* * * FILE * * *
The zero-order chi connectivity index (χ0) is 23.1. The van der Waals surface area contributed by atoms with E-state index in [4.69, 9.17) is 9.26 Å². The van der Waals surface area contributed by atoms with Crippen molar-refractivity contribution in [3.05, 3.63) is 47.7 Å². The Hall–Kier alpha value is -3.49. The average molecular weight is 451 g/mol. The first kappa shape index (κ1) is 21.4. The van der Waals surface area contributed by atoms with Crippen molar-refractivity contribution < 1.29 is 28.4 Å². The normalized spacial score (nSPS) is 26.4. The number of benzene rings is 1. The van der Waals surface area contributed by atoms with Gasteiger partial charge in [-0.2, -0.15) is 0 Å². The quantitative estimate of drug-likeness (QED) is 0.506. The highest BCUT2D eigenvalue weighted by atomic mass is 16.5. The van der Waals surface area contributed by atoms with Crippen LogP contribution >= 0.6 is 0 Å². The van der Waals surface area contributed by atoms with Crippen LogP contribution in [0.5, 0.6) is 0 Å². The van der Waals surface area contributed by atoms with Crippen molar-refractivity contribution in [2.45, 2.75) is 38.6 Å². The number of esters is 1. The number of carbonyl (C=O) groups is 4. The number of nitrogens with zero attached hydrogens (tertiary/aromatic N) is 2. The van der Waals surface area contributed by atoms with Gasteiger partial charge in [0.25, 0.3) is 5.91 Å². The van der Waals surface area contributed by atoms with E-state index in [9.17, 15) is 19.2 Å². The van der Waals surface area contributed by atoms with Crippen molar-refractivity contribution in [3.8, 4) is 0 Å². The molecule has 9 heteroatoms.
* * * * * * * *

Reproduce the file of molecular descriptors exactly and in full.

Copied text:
The zero-order chi connectivity index (χ0) is 23.1. The van der Waals surface area contributed by atoms with E-state index in [4.69, 9.17) is 9.26 Å². The van der Waals surface area contributed by atoms with Crippen molar-refractivity contribution in [3.05, 3.63) is 47.7 Å². The Hall–Kier alpha value is -3.49. The average molecular weight is 451 g/mol. The first kappa shape index (κ1) is 21.4. The van der Waals surface area contributed by atoms with Crippen molar-refractivity contribution < 1.29 is 28.4 Å². The normalized spacial score (nSPS) is 26.4. The number of benzene rings is 1. The van der Waals surface area contributed by atoms with Gasteiger partial charge in [-0.2, -0.15) is 0 Å². The quantitative estimate of drug-likeness (QED) is 0.506. The highest BCUT2D eigenvalue weighted by atomic mass is 16.5. The van der Waals surface area contributed by atoms with Crippen LogP contribution >= 0.6 is 0 Å². The van der Waals surface area contributed by atoms with Crippen LogP contribution in [0.5, 0.6) is 0 Å². The van der Waals surface area contributed by atoms with Crippen molar-refractivity contribution in [2.45, 2.75) is 38.6 Å². The number of esters is 1. The number of carbonyl (C=O) groups is 4. The number of nitrogens with zero attached hydrogens (tertiary/aromatic N) is 2. The van der Waals surface area contributed by atoms with Gasteiger partial charge in [0.25, 0.3) is 5.91 Å². The van der Waals surface area contributed by atoms with E-state index in [9.17, 15) is 19.2 Å². The van der Waals surface area contributed by atoms with Crippen molar-refractivity contribution in [3.8, 4) is 0 Å². The molecule has 9 heteroatoms.